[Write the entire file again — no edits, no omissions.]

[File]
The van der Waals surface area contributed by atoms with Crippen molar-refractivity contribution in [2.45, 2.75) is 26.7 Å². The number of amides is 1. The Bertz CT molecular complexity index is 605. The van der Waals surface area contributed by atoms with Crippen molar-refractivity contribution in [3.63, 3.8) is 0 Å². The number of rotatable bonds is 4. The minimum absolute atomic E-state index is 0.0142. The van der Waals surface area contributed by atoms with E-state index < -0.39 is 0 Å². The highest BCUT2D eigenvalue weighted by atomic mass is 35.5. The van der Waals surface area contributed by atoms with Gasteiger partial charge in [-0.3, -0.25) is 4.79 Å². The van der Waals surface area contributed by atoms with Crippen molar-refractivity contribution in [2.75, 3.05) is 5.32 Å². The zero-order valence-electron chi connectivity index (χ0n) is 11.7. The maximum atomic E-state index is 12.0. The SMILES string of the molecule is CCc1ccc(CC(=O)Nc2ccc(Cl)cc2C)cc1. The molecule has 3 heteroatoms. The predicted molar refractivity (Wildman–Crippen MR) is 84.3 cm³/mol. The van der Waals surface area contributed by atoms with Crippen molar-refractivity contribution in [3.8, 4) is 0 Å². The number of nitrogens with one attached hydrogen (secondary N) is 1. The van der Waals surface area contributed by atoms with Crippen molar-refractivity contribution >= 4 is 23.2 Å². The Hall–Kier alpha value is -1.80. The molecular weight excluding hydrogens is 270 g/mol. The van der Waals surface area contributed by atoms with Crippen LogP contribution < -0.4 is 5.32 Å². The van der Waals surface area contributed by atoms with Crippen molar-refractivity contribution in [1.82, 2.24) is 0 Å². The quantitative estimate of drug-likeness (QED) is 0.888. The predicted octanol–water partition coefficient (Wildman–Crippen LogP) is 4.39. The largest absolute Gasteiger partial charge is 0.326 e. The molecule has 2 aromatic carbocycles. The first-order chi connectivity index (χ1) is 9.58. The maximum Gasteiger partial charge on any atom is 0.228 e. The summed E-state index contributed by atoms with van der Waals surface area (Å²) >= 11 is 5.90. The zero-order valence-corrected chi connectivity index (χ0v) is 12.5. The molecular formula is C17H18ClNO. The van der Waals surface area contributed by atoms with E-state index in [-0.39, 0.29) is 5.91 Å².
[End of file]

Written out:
The van der Waals surface area contributed by atoms with Crippen molar-refractivity contribution in [2.45, 2.75) is 26.7 Å². The number of amides is 1. The Bertz CT molecular complexity index is 605. The van der Waals surface area contributed by atoms with Crippen molar-refractivity contribution in [3.63, 3.8) is 0 Å². The number of rotatable bonds is 4. The minimum absolute atomic E-state index is 0.0142. The van der Waals surface area contributed by atoms with E-state index < -0.39 is 0 Å². The highest BCUT2D eigenvalue weighted by atomic mass is 35.5. The van der Waals surface area contributed by atoms with Gasteiger partial charge in [-0.3, -0.25) is 4.79 Å². The van der Waals surface area contributed by atoms with Crippen molar-refractivity contribution in [2.75, 3.05) is 5.32 Å². The zero-order valence-electron chi connectivity index (χ0n) is 11.7. The maximum atomic E-state index is 12.0. The SMILES string of the molecule is CCc1ccc(CC(=O)Nc2ccc(Cl)cc2C)cc1. The molecule has 3 heteroatoms. The predicted molar refractivity (Wildman–Crippen MR) is 84.3 cm³/mol. The van der Waals surface area contributed by atoms with Crippen molar-refractivity contribution in [3.8, 4) is 0 Å². The number of nitrogens with one attached hydrogen (secondary N) is 1. The van der Waals surface area contributed by atoms with Crippen molar-refractivity contribution >= 4 is 23.2 Å². The Hall–Kier alpha value is -1.80. The molecular weight excluding hydrogens is 270 g/mol. The van der Waals surface area contributed by atoms with Crippen LogP contribution < -0.4 is 5.32 Å². The van der Waals surface area contributed by atoms with Crippen molar-refractivity contribution in [1.82, 2.24) is 0 Å². The quantitative estimate of drug-likeness (QED) is 0.888. The predicted octanol–water partition coefficient (Wildman–Crippen LogP) is 4.39. The largest absolute Gasteiger partial charge is 0.326 e. The molecule has 2 aromatic carbocycles. The first-order chi connectivity index (χ1) is 9.58. The maximum Gasteiger partial charge on any atom is 0.228 e. The summed E-state index contributed by atoms with van der Waals surface area (Å²) >= 11 is 5.90. The zero-order valence-corrected chi connectivity index (χ0v) is 12.5. The molecular formula is C17H18ClNO. The van der Waals surface area contributed by atoms with E-state index in [-0.39, 0.29) is 5.91 Å².